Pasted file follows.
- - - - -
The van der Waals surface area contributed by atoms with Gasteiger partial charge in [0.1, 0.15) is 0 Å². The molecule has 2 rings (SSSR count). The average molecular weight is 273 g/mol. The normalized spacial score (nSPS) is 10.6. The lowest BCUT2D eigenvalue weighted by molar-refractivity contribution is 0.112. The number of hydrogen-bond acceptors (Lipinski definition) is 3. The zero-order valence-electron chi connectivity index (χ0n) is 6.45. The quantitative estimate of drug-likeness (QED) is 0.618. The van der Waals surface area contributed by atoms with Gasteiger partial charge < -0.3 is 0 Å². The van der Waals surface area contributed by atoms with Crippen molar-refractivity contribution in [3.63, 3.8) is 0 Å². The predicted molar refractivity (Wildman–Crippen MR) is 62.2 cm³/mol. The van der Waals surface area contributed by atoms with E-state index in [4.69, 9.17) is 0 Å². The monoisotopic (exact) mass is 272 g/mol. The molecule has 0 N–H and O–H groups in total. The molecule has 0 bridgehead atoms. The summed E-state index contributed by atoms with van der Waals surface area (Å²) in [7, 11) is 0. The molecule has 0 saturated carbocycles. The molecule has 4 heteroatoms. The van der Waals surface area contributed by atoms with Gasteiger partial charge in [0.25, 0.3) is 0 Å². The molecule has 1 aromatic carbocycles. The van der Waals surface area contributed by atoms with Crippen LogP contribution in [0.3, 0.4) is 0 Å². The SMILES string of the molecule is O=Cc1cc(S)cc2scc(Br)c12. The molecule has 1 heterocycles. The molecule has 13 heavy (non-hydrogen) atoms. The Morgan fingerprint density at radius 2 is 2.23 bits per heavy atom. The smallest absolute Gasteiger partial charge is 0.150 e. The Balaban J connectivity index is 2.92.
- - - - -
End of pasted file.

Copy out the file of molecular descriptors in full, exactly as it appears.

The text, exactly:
The van der Waals surface area contributed by atoms with Gasteiger partial charge in [0.1, 0.15) is 0 Å². The molecule has 2 rings (SSSR count). The average molecular weight is 273 g/mol. The normalized spacial score (nSPS) is 10.6. The lowest BCUT2D eigenvalue weighted by molar-refractivity contribution is 0.112. The number of hydrogen-bond acceptors (Lipinski definition) is 3. The zero-order valence-electron chi connectivity index (χ0n) is 6.45. The quantitative estimate of drug-likeness (QED) is 0.618. The van der Waals surface area contributed by atoms with Gasteiger partial charge < -0.3 is 0 Å². The van der Waals surface area contributed by atoms with Crippen molar-refractivity contribution in [3.63, 3.8) is 0 Å². The predicted molar refractivity (Wildman–Crippen MR) is 62.2 cm³/mol. The van der Waals surface area contributed by atoms with E-state index in [4.69, 9.17) is 0 Å². The monoisotopic (exact) mass is 272 g/mol. The molecule has 0 N–H and O–H groups in total. The molecule has 0 bridgehead atoms. The summed E-state index contributed by atoms with van der Waals surface area (Å²) in [7, 11) is 0. The molecule has 0 saturated carbocycles. The molecule has 4 heteroatoms. The van der Waals surface area contributed by atoms with Gasteiger partial charge in [0.25, 0.3) is 0 Å². The molecule has 1 aromatic carbocycles. The van der Waals surface area contributed by atoms with Crippen LogP contribution in [0.3, 0.4) is 0 Å². The SMILES string of the molecule is O=Cc1cc(S)cc2scc(Br)c12. The molecule has 1 heterocycles. The molecule has 13 heavy (non-hydrogen) atoms. The Morgan fingerprint density at radius 2 is 2.23 bits per heavy atom. The smallest absolute Gasteiger partial charge is 0.150 e. The Balaban J connectivity index is 2.92.